Medicare Part B medical insurance helps pay for some services and products not covered by Part A (hospital insurance) for Americans aged 65 and older who have worked and paid into the system. It also provides health insurance to younger people with disabilities.
Part B coverage begins once a patient meets his or her deductible ($147 in 2013), then typically Medicare covers 80% of approved services, while the remaining 20% is paid by the patient, either directly or indirectly by private Medigap insurance.
For clinical labs and pathology groups, Part B covers laboratory and diagnostic tests. Laboratory tests include certain blood tests, urinalysis, tests on tissue specimens, and some screening tests. They must be provided by a laboratory that meets Medicare requirements.
Complex rules are used to manage the benefit, and advisories are periodically issued which describe coverage criteria. On the national level these advisories are issued by CMS, and are known as National Coverage Determinations (NCD). Local Coverage Determinations (LCD) apply within the multi-state area managed by a specific regional Medicare Part B contractor, and Local Medical Review Policies (LMRP) were superseded by LCDs in 2003.
Medicare Part B payments make up about 15% of the revenue of the two biggest national lab companies. By contrast, it is common for community labs to have between 30% and 65% of their revenue come from Medicare Part B payments.
Part B coverage can also be provided by private insurers through Medicare Advantage Plans. Enrollment in private Medicare Advantage plans has more than doubled since 2006, according to the New York Times. As these plans gain popularity, clinical labs and pathology groups continue to find themselves without access to patients they once served. Medicare beneficiaries now enrolled in Advantage plans comprise nearly one-third of all Medicare beneficiaries.
Generally speaking, growth in Medicare Advantage enrollment favors the national labs, with private insurers providing them exclusive network contracts. This means less market access to these patients by community labs.
TWO OF THE NATION’S LARGER HEALTH INSURERS—AETNA AND ANTHEM— ARE CUTTING WHAT THEY PAY for the professional component of certain clinical and anatomic pathology codes.
In its communications with pathology groups about this policy change, Aetna says it will no longer pay for most clinical laboratory claims submitted with the modifier 26 for professional component services.
CEO SUMMARY: There was an interesting consensus that emerged from the 80 sessions and 118 speakers at this year’s Executive War College in New Orleans earlier this month. The consensus centered around two themes. One theme is disruption, which is bad news for those labs that hope to maintain the status quo. The other theme
Across the nation, clinical laboratories struggle to correctly interpret and follow the new National Correct Coding Initiative (NCCI) guidelines that took effect on Jan. 1. A financial disaster lies ahead for many labs.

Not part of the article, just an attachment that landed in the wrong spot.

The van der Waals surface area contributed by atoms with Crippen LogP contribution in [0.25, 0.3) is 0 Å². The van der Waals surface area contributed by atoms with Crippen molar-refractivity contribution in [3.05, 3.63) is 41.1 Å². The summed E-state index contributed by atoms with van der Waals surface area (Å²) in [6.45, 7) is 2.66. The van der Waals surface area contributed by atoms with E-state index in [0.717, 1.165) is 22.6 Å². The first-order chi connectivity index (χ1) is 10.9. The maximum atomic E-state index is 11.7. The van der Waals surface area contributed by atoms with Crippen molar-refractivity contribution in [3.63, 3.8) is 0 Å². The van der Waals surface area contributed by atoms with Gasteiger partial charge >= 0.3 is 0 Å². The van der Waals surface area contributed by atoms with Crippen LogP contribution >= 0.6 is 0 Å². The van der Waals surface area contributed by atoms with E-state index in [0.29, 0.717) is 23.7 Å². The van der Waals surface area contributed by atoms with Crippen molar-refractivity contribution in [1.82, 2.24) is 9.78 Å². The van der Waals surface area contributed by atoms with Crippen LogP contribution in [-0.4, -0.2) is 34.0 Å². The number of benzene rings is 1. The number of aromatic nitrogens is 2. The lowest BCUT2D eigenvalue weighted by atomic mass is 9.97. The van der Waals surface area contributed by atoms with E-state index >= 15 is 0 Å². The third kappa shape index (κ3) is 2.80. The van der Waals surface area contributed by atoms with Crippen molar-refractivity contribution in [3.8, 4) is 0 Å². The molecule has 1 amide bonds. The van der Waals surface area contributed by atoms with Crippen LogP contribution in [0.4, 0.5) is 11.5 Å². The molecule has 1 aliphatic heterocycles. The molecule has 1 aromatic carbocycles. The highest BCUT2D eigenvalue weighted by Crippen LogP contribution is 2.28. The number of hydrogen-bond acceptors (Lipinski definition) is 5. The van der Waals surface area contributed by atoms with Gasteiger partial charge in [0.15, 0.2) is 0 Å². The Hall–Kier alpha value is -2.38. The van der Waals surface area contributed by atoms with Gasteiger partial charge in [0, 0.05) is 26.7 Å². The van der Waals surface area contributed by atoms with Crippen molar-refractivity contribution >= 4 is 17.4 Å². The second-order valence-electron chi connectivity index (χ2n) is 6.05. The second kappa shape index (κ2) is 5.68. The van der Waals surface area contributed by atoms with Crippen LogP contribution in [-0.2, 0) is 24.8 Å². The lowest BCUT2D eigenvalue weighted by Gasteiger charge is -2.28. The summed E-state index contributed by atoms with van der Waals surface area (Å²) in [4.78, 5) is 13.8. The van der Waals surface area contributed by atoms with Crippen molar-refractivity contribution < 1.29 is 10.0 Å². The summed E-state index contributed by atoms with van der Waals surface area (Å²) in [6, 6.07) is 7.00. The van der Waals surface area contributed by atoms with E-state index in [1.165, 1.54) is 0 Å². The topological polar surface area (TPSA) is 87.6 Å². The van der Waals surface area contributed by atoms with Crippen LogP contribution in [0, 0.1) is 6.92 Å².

“The denials are very high right now and those denials are nationwide,” stated Kyle Fetter, Executive Vice President and General Manager of Diagnostic
CEO SUMMARY: In a recent statement, COLA, an organization that accredits clinical labs, expressed strong concern about how a report from the Government Accountability Office did not address how the Protecting Access to Medicare Act of 2014 (PAMA) affects patients’ access to testing, especially in rural areas. COLA said its surveys of providers across the
CEO SUMMARY: Without making an announcement, LabCorp said it would acquire the Metropolitan Medical Laboratory, a privately-held laboratory founded in 1914 in Davenport, Iowa. The local newspaper reported that some 136 employees from Metro Medical’s laboratory operations in Moline, Ill., may lose their jobs. Last month, LabCorp said Medicare and other cuts in payment to
This is an excerpt from a 1,500-word article in the Feb. 25, 2019 issue of THE DARK REPORT. The full article is available to members of The Dark Intelligence Group.
CEO SUMMARY: In their respective earnings reports for the fourth quarter and the full year of 2018, executives at both Laboratory Corporation of America and Quest
This story was updated from the original on March 27, 2019, and includes corrected information in three places.
CEO SUMMARY: In their respective earnings reports for the fourth quarter and the full year of 2018, executives at both Laboratory Corporation of America and Quest Diagnostics told financial analysts that the Medicare fee cuts of 2017 and
CEO SUMMARY: Will clinical labs heed the lessons learned from the first PAMA private payer market price reporting cycle that CMS conducted in 2017? One major difference is that the definition of applicable laboratories now includes most hospital labs. This creates the opportunity for a larger number of clinical labs to submit their price data
By any measure, it is tougher today for clinical laboratories and anatomic pathology groups to generate the revenue needed to deliver state-of-the-art diagnostic testing services while remaining financially viable. Four recent trends prove the point.
First, every year, the Medicare program and private health insurers are cutting the prices they pay for medical laboratory tests.